Back in the day, Staples High School students marveled at the ham radio technology that — thanks to physics teacher Nick Georgis, a ham radio enthusiast — enabled them to talk with luminaries like Senator Barry Goldwater and King Hussein of Jordan.
Imagine what those 20th-century students would think of our 21st-century Westport Library, and teachers like Drew Coyne.
The other day, Advanced Placement Economics classes headed to the transformed library space downtown. There, in the Forum, nearly 175 students teleconferenced with a business and economics writer whose work has enormous relevance for the future of, well, the world.
The project began last spring. AP Economics teacher Rob Shamberg suggested a summer reading text for all incoming students: Steven Pearlstein’s “Can American Capitalism Survive?: Why Greed Is Not Good, Opportunity Is Not Equal, and Fairness Won’t Make Us Poor.”
The Pulitzer Prize-winning Washington Post columnist and George Mason University professor believes that without trust and social capital, democratic capitalism may be doomed.
Coyne worked with Library staffers Alex Giannini and Cody Daigle-Orians to arrange Pearlstein’s virtual (and pro bono) appearance.
Eight sections of classes filled the futuristic Forum. They spent a very interactive hour, engaging with the columnist and professor over the merits and logistics of a universal basic income, his theories on American social capital, China’s economic and political rise, income redistribution and the emerging 2020 political field.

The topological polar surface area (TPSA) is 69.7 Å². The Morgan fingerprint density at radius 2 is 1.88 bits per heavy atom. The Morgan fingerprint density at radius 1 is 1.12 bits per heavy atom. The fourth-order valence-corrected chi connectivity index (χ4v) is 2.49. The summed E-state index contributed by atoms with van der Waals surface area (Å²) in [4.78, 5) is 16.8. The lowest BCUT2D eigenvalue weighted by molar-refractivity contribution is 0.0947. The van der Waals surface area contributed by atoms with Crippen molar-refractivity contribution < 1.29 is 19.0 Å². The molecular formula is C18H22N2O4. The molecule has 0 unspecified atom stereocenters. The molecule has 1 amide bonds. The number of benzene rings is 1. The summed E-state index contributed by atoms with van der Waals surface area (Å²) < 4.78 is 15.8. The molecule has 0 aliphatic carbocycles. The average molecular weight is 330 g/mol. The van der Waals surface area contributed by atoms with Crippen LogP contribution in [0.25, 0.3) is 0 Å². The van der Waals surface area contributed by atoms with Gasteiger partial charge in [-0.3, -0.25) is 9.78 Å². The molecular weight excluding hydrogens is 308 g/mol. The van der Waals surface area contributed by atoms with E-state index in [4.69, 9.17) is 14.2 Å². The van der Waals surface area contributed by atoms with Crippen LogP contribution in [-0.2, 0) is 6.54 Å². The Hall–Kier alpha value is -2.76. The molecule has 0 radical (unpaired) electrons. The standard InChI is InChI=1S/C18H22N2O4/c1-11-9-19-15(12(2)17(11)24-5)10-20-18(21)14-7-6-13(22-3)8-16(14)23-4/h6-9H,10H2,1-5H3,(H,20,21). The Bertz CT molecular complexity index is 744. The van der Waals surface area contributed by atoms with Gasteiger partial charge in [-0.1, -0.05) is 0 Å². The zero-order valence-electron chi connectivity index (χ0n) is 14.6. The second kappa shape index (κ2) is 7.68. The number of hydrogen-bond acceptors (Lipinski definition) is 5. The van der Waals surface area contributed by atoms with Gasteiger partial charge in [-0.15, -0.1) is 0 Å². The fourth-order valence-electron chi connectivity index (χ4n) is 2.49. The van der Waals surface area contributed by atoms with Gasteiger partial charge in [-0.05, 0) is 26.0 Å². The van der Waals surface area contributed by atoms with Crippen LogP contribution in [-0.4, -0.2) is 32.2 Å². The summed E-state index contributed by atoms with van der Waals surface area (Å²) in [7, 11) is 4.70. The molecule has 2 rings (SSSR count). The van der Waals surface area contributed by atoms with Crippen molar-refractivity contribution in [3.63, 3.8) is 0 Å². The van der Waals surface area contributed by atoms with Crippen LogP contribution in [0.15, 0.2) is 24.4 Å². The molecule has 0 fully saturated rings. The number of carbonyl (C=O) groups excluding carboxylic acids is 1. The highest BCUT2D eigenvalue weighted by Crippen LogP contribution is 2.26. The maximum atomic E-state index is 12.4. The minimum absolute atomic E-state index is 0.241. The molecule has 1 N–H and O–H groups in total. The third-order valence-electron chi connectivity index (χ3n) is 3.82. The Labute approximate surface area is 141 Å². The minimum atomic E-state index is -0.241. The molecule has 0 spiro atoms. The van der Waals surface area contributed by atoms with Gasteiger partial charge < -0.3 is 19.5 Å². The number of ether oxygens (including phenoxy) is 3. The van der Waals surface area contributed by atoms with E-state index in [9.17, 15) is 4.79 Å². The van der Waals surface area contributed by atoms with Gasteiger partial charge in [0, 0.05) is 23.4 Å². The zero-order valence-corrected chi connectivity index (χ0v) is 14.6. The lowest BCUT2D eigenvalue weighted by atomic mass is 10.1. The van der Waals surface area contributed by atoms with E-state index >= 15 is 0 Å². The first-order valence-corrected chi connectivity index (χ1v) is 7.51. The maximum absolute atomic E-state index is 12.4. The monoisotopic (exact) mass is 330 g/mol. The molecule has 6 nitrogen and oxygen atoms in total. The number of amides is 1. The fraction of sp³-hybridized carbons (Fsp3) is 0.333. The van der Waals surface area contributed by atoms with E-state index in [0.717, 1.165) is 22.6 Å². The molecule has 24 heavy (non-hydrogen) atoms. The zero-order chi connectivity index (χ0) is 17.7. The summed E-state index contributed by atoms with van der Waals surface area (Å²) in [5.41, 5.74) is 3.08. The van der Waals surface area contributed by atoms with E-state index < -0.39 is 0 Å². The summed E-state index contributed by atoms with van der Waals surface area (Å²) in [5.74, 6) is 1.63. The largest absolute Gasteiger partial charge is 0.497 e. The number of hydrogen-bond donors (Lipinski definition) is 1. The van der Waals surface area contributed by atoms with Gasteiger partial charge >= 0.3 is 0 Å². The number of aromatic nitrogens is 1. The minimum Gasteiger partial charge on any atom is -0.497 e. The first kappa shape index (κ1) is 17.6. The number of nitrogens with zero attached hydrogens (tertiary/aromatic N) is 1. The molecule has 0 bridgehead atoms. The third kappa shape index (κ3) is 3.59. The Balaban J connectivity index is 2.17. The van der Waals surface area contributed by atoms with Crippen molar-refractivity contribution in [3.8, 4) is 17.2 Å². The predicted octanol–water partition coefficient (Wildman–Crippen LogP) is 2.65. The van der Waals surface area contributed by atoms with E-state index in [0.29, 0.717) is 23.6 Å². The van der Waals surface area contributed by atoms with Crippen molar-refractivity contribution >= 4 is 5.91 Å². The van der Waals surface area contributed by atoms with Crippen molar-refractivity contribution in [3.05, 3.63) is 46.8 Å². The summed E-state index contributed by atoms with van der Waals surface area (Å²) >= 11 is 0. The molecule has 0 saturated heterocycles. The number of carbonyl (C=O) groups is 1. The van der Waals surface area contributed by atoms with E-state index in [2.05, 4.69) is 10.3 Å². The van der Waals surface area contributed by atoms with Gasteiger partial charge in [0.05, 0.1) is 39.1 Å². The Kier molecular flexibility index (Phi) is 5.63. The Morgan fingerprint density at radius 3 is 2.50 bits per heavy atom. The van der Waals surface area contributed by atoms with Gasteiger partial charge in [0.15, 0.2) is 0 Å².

When a student asked about the changes Pearlstein has witnessed since his book was published last year, the author noted the recent Business Roundtable redefinition of the purpose of a modern corporation.
Staples student Cassie Lang — who calls herself and her classmates “stakeholders in the American system” — describes the session as “the best introduction to the Economic course I could have asked for.”
Pearlstein’s talk reinforced what she learned from his book: “opportunity is not equal.” She uses this real-life example: “I doubt that Mr. Pearlstein would have been this accessible if we resided in a less affluent school district.”
Because the library Forum is such an open space, library-goers who are not AP Economics students participated too.
Student Owen Dolan saw his grandmother. They hugged, then watched the presentation together.
Capitalism may not survive. But family ties — and interactive education, Westport-style — sure will.